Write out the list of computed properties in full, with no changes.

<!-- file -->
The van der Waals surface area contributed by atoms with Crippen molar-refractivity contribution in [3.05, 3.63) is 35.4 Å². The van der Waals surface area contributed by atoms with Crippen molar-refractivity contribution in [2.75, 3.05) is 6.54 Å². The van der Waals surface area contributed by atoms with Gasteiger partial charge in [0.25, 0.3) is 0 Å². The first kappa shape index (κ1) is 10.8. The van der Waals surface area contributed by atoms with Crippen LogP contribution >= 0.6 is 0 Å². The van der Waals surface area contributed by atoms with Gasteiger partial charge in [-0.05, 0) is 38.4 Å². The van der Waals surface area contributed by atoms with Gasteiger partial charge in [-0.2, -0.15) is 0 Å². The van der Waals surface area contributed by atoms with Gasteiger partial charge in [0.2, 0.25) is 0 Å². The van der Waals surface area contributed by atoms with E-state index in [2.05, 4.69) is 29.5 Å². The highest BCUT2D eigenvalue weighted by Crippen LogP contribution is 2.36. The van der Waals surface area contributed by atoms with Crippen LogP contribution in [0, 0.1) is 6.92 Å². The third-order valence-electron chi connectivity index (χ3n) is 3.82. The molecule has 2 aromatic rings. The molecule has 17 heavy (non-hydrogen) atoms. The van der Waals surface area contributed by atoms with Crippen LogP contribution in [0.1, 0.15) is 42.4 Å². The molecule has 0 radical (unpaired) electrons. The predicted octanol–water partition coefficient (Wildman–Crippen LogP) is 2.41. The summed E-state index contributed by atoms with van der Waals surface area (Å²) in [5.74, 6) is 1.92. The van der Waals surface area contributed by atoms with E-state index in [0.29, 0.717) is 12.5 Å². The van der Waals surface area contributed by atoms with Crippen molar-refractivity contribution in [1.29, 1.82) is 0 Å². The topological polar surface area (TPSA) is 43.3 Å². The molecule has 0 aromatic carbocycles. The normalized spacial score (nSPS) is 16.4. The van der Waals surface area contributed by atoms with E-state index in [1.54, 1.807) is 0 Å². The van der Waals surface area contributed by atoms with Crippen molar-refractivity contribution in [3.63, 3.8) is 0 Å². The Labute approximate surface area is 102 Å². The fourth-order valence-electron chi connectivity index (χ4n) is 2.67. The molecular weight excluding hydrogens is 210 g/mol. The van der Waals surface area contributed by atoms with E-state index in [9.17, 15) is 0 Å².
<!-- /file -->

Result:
The van der Waals surface area contributed by atoms with Crippen molar-refractivity contribution in [3.05, 3.63) is 35.4 Å². The van der Waals surface area contributed by atoms with Crippen molar-refractivity contribution in [2.75, 3.05) is 6.54 Å². The van der Waals surface area contributed by atoms with Gasteiger partial charge in [0.25, 0.3) is 0 Å². The first kappa shape index (κ1) is 10.8. The van der Waals surface area contributed by atoms with Crippen LogP contribution >= 0.6 is 0 Å². The van der Waals surface area contributed by atoms with Gasteiger partial charge in [-0.05, 0) is 38.4 Å². The van der Waals surface area contributed by atoms with Gasteiger partial charge in [-0.2, -0.15) is 0 Å². The van der Waals surface area contributed by atoms with Gasteiger partial charge in [0.2, 0.25) is 0 Å². The van der Waals surface area contributed by atoms with E-state index in [2.05, 4.69) is 29.5 Å². The highest BCUT2D eigenvalue weighted by Crippen LogP contribution is 2.36. The van der Waals surface area contributed by atoms with Crippen LogP contribution in [0, 0.1) is 6.92 Å². The third-order valence-electron chi connectivity index (χ3n) is 3.82. The molecule has 2 aromatic rings. The molecule has 17 heavy (non-hydrogen) atoms. The van der Waals surface area contributed by atoms with Crippen LogP contribution in [0.1, 0.15) is 42.4 Å². The molecule has 0 radical (unpaired) electrons. The predicted octanol–water partition coefficient (Wildman–Crippen LogP) is 2.41. The summed E-state index contributed by atoms with van der Waals surface area (Å²) in [5.74, 6) is 1.92. The van der Waals surface area contributed by atoms with E-state index in [0.29, 0.717) is 12.5 Å². The van der Waals surface area contributed by atoms with Crippen molar-refractivity contribution in [1.29, 1.82) is 0 Å². The topological polar surface area (TPSA) is 43.3 Å². The molecule has 0 aromatic carbocycles. The normalized spacial score (nSPS) is 16.4. The van der Waals surface area contributed by atoms with E-state index in [1.54, 1.807) is 0 Å². The van der Waals surface area contributed by atoms with Crippen molar-refractivity contribution in [3.63, 3.8) is 0 Å². The Labute approximate surface area is 102 Å². The fourth-order valence-electron chi connectivity index (χ4n) is 2.67. The molecular weight excluding hydrogens is 210 g/mol. The van der Waals surface area contributed by atoms with E-state index in [9.17, 15) is 0 Å².